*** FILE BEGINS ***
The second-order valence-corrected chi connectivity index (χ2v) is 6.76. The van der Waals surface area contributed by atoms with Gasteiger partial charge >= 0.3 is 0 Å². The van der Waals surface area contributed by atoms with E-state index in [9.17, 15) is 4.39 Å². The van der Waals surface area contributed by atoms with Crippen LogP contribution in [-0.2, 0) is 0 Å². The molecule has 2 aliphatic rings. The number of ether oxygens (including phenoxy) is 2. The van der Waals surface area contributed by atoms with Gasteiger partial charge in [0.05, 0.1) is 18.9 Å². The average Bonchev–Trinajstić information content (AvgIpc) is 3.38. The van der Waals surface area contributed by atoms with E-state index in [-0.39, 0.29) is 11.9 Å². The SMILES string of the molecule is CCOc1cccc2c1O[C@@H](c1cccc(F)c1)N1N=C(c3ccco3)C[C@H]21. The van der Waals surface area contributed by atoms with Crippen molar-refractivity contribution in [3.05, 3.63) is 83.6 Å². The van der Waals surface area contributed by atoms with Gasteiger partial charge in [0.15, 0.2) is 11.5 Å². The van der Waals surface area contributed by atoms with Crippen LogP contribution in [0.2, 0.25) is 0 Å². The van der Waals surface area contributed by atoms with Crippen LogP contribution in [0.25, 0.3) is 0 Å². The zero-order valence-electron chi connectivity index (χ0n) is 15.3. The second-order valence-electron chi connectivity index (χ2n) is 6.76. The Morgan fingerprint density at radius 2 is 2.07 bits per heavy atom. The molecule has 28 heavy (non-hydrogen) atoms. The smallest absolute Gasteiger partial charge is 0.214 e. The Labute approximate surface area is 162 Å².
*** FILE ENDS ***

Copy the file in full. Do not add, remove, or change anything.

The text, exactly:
The second-order valence-corrected chi connectivity index (χ2v) is 6.76. The van der Waals surface area contributed by atoms with Gasteiger partial charge >= 0.3 is 0 Å². The van der Waals surface area contributed by atoms with E-state index in [9.17, 15) is 4.39 Å². The van der Waals surface area contributed by atoms with Crippen LogP contribution in [-0.2, 0) is 0 Å². The molecule has 2 aliphatic rings. The number of ether oxygens (including phenoxy) is 2. The van der Waals surface area contributed by atoms with Gasteiger partial charge in [0.05, 0.1) is 18.9 Å². The average Bonchev–Trinajstić information content (AvgIpc) is 3.38. The van der Waals surface area contributed by atoms with E-state index in [-0.39, 0.29) is 11.9 Å². The SMILES string of the molecule is CCOc1cccc2c1O[C@@H](c1cccc(F)c1)N1N=C(c3ccco3)C[C@H]21. The van der Waals surface area contributed by atoms with Crippen molar-refractivity contribution in [3.05, 3.63) is 83.6 Å². The van der Waals surface area contributed by atoms with Gasteiger partial charge in [0.15, 0.2) is 11.5 Å². The van der Waals surface area contributed by atoms with Crippen LogP contribution in [0.2, 0.25) is 0 Å². The van der Waals surface area contributed by atoms with Crippen LogP contribution in [0.25, 0.3) is 0 Å². The zero-order valence-electron chi connectivity index (χ0n) is 15.3. The second-order valence-electron chi connectivity index (χ2n) is 6.76. The Morgan fingerprint density at radius 2 is 2.07 bits per heavy atom. The molecule has 28 heavy (non-hydrogen) atoms. The smallest absolute Gasteiger partial charge is 0.214 e. The Labute approximate surface area is 162 Å².